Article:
There is a great line in the movie "Fried Green Tomatoes." Jessica Tandy plays a woman in her eighties who befriends a woman in midlife, played by Kathy Bates.
The 50-ish woman confesses to the elderly one that she is afraid of death. Jessica Tandy, in true spitfire fashion, responds incredulously, "Death is nothing to be afraid of. I’m at the jumping-off point and I’m not afraid!"
"The jumping-off point." I love that. To reflect back on 80 years, and to have no fears of her own mortality, to have few regrets, to still find joy in life, is what Erik Erikson would have called living with a sense of integrity versus one of despair.
We all know the stereotype of the elderly curmudgeon. We all had one around growing up ("Hey, kids, go play somewhere else!") Thankfully we probably also had an elderly person in the neighborhood who enjoyed the lively sounds of our games and allowed us to play under his windows. When we can look back on our lives with a sense of accomplishment, a sense that we made mistakes, but none we need punish ourselves for, a sense of continuing to grow and live, and a sense of having left something behind, we can march to that jumping-off point with a feeling of integrity. When we look back and feel that we married the wrong person, gave birth to the most ungrateful individuals imaginable, picked the wrong career, lived in the wrong place, perhaps feel alone and isolated, then we reach that point with a sense of despair. We bear the pain of a life misspent.
The screensaver on my laptop creeps across the screen: "Life is not a dress rehearsal." I am not sure where I first heard that, but I have tried to keep it in mind for many years. In college, I had it written on a card over my desk. I have said it many times to patients. And whenever my computer is idle long enough, there it is, to remind me that we only get to do this once and no one gets out alive. Life is a terminal condition, and when it’s over, when we are at that point that Ms. Tandy’s character was, it would be nice to have a sense of integrity like she did.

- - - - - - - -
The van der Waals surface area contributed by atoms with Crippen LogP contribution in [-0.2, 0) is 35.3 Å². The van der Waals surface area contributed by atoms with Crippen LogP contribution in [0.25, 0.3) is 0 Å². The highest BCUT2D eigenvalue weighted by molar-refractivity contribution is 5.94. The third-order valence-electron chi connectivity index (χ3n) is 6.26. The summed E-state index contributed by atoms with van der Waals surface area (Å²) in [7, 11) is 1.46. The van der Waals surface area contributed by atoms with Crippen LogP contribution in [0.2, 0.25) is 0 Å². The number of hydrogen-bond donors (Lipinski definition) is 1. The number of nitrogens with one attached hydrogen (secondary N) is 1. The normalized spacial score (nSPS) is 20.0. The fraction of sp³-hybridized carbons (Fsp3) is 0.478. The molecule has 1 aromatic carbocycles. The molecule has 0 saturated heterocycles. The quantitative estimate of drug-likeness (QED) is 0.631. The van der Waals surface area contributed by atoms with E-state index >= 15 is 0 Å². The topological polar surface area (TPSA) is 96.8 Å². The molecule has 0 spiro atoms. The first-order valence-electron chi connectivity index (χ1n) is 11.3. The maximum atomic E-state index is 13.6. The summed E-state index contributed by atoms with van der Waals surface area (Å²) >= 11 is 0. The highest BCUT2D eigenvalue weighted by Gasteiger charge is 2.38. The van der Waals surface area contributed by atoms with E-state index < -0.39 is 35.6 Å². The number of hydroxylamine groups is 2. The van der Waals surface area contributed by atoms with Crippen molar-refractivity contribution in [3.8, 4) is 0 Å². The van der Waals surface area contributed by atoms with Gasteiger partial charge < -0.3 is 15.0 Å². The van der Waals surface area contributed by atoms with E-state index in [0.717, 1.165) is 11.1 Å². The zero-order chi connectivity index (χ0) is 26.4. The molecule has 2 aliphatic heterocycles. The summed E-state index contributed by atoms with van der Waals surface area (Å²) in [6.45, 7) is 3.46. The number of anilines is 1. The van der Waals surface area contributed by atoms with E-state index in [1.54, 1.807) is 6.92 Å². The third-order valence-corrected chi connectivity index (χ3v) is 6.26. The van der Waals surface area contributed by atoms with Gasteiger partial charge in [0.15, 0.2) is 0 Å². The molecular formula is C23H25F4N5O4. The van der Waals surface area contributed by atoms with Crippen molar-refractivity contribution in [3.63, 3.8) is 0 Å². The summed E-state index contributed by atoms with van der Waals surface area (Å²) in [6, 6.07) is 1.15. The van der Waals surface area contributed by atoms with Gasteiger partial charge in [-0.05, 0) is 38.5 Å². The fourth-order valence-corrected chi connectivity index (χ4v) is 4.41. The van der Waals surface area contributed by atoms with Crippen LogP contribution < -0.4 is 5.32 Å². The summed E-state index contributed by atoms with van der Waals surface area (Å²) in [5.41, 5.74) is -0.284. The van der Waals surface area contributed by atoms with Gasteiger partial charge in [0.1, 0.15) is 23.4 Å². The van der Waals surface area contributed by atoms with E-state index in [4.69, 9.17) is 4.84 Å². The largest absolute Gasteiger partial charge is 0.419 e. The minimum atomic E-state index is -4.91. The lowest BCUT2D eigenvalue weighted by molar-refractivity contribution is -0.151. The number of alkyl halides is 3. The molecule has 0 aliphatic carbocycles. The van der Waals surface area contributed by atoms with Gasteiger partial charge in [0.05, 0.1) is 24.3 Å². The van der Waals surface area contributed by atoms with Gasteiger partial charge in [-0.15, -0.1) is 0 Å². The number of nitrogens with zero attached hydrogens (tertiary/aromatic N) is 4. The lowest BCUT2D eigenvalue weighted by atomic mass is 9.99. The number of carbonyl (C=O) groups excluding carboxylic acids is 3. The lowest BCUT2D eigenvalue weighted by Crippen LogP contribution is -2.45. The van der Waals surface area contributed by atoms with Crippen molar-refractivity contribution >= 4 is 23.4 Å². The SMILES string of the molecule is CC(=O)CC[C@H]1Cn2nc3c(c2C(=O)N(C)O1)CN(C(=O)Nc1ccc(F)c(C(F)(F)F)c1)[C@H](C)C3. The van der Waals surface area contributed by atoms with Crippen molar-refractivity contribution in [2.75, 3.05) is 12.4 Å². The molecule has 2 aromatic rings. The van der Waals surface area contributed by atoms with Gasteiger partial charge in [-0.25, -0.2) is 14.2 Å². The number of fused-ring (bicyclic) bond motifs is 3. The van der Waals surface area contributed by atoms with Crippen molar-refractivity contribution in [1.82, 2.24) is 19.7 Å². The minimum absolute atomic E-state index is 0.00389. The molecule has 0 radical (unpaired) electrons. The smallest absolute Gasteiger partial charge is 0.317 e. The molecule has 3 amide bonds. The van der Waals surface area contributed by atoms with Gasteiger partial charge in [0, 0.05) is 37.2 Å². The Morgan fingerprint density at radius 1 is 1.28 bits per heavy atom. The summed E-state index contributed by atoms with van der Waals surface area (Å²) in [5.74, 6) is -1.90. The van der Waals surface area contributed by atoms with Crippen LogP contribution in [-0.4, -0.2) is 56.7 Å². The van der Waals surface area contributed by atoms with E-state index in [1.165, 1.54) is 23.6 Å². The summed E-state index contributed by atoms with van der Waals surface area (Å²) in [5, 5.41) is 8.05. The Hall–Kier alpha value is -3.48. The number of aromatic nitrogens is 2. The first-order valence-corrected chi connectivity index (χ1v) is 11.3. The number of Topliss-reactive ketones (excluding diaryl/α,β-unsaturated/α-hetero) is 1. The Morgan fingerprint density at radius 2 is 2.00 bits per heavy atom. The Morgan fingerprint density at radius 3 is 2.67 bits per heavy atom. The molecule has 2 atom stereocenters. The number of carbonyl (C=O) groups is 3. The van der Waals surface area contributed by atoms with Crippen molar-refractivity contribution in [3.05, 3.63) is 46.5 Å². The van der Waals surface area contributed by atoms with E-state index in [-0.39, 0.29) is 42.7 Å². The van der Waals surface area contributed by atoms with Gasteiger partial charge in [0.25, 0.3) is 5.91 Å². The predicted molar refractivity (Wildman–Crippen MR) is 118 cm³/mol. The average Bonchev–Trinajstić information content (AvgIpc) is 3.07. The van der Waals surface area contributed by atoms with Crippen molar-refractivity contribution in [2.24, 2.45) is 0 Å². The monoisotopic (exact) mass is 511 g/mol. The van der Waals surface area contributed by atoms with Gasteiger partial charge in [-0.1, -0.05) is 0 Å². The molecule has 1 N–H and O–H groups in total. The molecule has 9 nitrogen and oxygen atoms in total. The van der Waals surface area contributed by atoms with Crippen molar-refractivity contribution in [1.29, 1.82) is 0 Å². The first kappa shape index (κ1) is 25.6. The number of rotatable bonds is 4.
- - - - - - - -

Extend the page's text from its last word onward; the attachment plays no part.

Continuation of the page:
One of Erikson’s main thrusts, as you have seen by the previous articles on the subject, was that we keep developing and growing throughout life. Unlike Freud, who believed our psyches were set by puberty, Erikson said that we can continue to solve problems, resolve crises, and evolve until the very day of death. While many people do not subscribe to this belief, thus becoming old before their time, there are many who live life to the fullest until they are physically and mentally unable to do so. I knew a woman back in Brooklyn, who was the grandmother of my first babysitter. She lived to be 101. In the last few months of her life her health started to fail, but until that point, well past her 100th birthday, she was donning high heels and classic outfits every Sunday to ride a bus for upwards of thirty minutes to get to the church that she preferred, rather than the one that was a half mile from her home. My former boss, who we THINK might, possibly, maybe, be turning 80 this year (or maybe she already did and she snuck it through without fanfare), still plays tennis, looks stunning, works probably 50-60 hours a week, runs a department of over 20 (much younger) psychologists, keeps up on the latest research, is active in professional organizations, and has a great sense of humor. Whenever I talk to her on the phone or meet her for lunch I know I have to be on top of my game because she is sure to bring up some philosophical question she has been pondering or some new research she read last week. A few years ago she was challenged by breast cancer. She continued to work, but was upset about the surgery, because her body still looked great, and she felt that to disfigure it was a shame. So, she had simultaneous reconstruction and was able to go right back to wearing her stylish outfits and feeling confident about herself.